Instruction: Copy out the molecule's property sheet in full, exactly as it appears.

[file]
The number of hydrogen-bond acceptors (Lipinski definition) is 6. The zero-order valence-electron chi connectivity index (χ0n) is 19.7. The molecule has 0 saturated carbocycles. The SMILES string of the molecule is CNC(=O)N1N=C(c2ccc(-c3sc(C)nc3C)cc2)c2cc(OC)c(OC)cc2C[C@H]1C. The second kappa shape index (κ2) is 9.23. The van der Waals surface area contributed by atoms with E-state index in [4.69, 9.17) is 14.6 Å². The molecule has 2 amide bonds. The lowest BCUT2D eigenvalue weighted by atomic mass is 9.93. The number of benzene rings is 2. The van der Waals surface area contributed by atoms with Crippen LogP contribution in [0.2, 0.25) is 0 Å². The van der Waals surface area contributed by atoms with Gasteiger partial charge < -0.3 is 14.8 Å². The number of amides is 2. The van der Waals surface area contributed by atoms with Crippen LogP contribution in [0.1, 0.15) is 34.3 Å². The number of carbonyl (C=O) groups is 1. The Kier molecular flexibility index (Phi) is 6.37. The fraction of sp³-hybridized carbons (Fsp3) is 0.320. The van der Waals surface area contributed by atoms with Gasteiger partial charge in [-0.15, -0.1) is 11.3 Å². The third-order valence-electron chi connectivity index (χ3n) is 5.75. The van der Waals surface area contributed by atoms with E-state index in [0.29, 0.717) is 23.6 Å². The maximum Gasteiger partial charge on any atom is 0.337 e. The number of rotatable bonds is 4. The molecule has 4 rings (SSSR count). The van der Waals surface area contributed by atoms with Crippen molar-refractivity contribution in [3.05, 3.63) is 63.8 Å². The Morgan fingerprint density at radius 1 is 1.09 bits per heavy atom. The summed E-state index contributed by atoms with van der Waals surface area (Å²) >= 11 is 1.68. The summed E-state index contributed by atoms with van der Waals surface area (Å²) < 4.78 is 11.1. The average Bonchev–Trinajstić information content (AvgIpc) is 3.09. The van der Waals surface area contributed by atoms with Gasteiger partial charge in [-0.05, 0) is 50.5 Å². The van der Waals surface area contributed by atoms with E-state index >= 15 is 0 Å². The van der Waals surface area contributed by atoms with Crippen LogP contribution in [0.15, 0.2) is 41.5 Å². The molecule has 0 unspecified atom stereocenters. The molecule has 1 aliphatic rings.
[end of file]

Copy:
The number of hydrogen-bond acceptors (Lipinski definition) is 6. The zero-order valence-electron chi connectivity index (χ0n) is 19.7. The molecule has 0 saturated carbocycles. The SMILES string of the molecule is CNC(=O)N1N=C(c2ccc(-c3sc(C)nc3C)cc2)c2cc(OC)c(OC)cc2C[C@H]1C. The second kappa shape index (κ2) is 9.23. The van der Waals surface area contributed by atoms with E-state index in [4.69, 9.17) is 14.6 Å². The molecule has 2 amide bonds. The lowest BCUT2D eigenvalue weighted by atomic mass is 9.93. The number of benzene rings is 2. The van der Waals surface area contributed by atoms with Crippen LogP contribution in [0.2, 0.25) is 0 Å². The van der Waals surface area contributed by atoms with Gasteiger partial charge < -0.3 is 14.8 Å². The number of amides is 2. The van der Waals surface area contributed by atoms with Crippen LogP contribution in [0.1, 0.15) is 34.3 Å². The number of carbonyl (C=O) groups is 1. The Kier molecular flexibility index (Phi) is 6.37. The fraction of sp³-hybridized carbons (Fsp3) is 0.320. The van der Waals surface area contributed by atoms with Gasteiger partial charge in [-0.15, -0.1) is 11.3 Å². The third-order valence-electron chi connectivity index (χ3n) is 5.75. The van der Waals surface area contributed by atoms with E-state index in [0.29, 0.717) is 23.6 Å². The maximum Gasteiger partial charge on any atom is 0.337 e. The number of rotatable bonds is 4. The molecule has 4 rings (SSSR count). The van der Waals surface area contributed by atoms with Crippen molar-refractivity contribution in [3.05, 3.63) is 63.8 Å². The Morgan fingerprint density at radius 1 is 1.09 bits per heavy atom. The summed E-state index contributed by atoms with van der Waals surface area (Å²) >= 11 is 1.68. The summed E-state index contributed by atoms with van der Waals surface area (Å²) < 4.78 is 11.1. The average Bonchev–Trinajstić information content (AvgIpc) is 3.09. The van der Waals surface area contributed by atoms with Gasteiger partial charge in [-0.05, 0) is 50.5 Å². The van der Waals surface area contributed by atoms with E-state index >= 15 is 0 Å². The van der Waals surface area contributed by atoms with Crippen LogP contribution in [0.15, 0.2) is 41.5 Å². The molecule has 0 unspecified atom stereocenters. The molecule has 1 aliphatic rings.